Family outdoor activities this Christmas


Merry Christmas to all who celebrate the birth of Jesus Christ.

In the coming weeks, many will take the opportunity to travel back and forth with family and friends, slowly enjoying each other’s company. Make memories.

We all want to get out and enjoy the outdoors, but we have to remember that not everyone can handle the cold that seems to hit the Quad City every time we take a vacation. Leads to Christmas weekend. So it’s wise to incorporate outdoor activities into your Christmas vacation. It’s always a good excuse to leave home, and you might avoid the in-laws who remind you of your cousin Eddie from National Lampoon’s Christmas holidays.

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First, stick with what you know. If you are an ice fisherman, hunter, or photographer, there are opportunities for each of these activities. Try to accommodate their comfort level, not yours.

When I was five or six, I was visiting my father’s first cousin for Christmas. He lived in Menominee, Michigan. George was going to take me and his whole family ice fishing, so he loaded up his wagon and headed down the mountain. road. It seemed like an eternity driving through the woods of Michigan, but finally we turned and drove into what appeared to be a vast field, or a large field. George opened the window without speeding, which was unusual. What happened next nearly knocked her mother straight off the roof.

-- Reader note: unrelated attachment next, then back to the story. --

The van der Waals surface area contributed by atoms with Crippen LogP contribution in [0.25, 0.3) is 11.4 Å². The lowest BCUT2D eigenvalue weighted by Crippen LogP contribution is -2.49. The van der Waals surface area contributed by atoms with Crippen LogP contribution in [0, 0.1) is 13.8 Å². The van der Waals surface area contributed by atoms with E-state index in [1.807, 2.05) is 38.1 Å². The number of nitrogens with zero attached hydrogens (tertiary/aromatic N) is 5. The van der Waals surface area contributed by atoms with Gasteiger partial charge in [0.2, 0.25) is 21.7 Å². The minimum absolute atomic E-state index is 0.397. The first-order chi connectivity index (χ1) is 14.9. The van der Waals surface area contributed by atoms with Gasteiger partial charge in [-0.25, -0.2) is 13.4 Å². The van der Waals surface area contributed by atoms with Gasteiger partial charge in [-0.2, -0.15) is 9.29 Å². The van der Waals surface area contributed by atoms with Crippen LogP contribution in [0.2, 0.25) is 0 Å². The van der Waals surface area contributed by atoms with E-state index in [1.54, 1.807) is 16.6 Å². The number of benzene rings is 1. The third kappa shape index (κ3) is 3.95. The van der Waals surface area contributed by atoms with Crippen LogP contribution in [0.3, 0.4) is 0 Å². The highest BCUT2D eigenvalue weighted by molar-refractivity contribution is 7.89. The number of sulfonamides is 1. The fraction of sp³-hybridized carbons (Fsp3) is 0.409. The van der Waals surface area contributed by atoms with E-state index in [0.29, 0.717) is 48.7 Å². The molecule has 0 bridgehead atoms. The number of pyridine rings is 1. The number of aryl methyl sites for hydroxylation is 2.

A large “thunk” rattled us all and we realized that we were not in the field, but driving across the lake. We heard a few more loud bangs, ice shifts and pops before he pulled over. I drilled the hole close enough that I could sit in the car seat and see the float. That was the last time my mother was on the ice.

An easy activity, especially for non-hunters, is pheasant or goose hunting. The good thing about bird hunts is that they are usually active hunts and non-hunters can participate as a social event. Another bonus is that unlike deer bowhunting, bard he can borrow snowsuits during his hunt. Remember, this hunt is for the visitors, not you.

Finally, if your family isn’t fishermen or hunters, consider going out to see the bald eagles that most people enjoy. Our lock and dam system attracts bald eagles. Local lookouts are great vantage points, but my personal favorite is the lookout at Lock and Dam 13, just north of Fulton. The colder it gets, the better the visibility in general. It’s not uncommon for professional photographers to perch on platforms to take pictures of swooping eagles, or take stills of trees across a river littered with birds. You are so close to the river that the eagle flies right by you. So for those who aren’t blessed to live in Quad-Cities, it can be a very unforgettable experience.

Christmas isn’t just about gifts and food. Celebrate the season and take your suburban family outdoors.

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